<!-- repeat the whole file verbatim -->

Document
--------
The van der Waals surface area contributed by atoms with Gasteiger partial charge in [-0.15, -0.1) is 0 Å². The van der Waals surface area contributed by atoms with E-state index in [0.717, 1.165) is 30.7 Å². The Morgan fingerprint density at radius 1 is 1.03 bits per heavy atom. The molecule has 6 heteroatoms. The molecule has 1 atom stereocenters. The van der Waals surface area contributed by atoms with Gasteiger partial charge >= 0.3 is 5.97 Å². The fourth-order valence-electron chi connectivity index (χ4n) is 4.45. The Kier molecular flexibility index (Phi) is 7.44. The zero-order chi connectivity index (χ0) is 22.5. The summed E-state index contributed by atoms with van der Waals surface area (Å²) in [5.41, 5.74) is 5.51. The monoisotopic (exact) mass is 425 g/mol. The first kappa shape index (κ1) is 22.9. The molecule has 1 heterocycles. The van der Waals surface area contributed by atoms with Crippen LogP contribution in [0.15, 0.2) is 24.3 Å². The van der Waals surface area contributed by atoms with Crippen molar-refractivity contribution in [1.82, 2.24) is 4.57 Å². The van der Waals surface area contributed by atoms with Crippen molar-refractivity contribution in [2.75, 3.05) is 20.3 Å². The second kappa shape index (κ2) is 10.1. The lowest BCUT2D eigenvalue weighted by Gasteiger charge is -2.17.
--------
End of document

The van der Waals surface area contributed by atoms with Gasteiger partial charge in [-0.15, -0.1) is 0 Å². The van der Waals surface area contributed by atoms with E-state index in [0.717, 1.165) is 30.7 Å². The Morgan fingerprint density at radius 1 is 1.03 bits per heavy atom. The molecule has 6 heteroatoms. The molecule has 1 atom stereocenters. The van der Waals surface area contributed by atoms with Gasteiger partial charge >= 0.3 is 5.97 Å². The fourth-order valence-electron chi connectivity index (χ4n) is 4.45. The Kier molecular flexibility index (Phi) is 7.44. The zero-order chi connectivity index (χ0) is 22.5. The summed E-state index contributed by atoms with van der Waals surface area (Å²) in [5.41, 5.74) is 5.51. The monoisotopic (exact) mass is 425 g/mol. The first kappa shape index (κ1) is 22.9. The molecule has 1 heterocycles. The van der Waals surface area contributed by atoms with Crippen LogP contribution in [0.15, 0.2) is 24.3 Å². The van der Waals surface area contributed by atoms with Crippen molar-refractivity contribution in [1.82, 2.24) is 4.57 Å². The van der Waals surface area contributed by atoms with Crippen molar-refractivity contribution in [2.75, 3.05) is 20.3 Å². The second kappa shape index (κ2) is 10.1. The lowest BCUT2D eigenvalue weighted by Gasteiger charge is -2.17.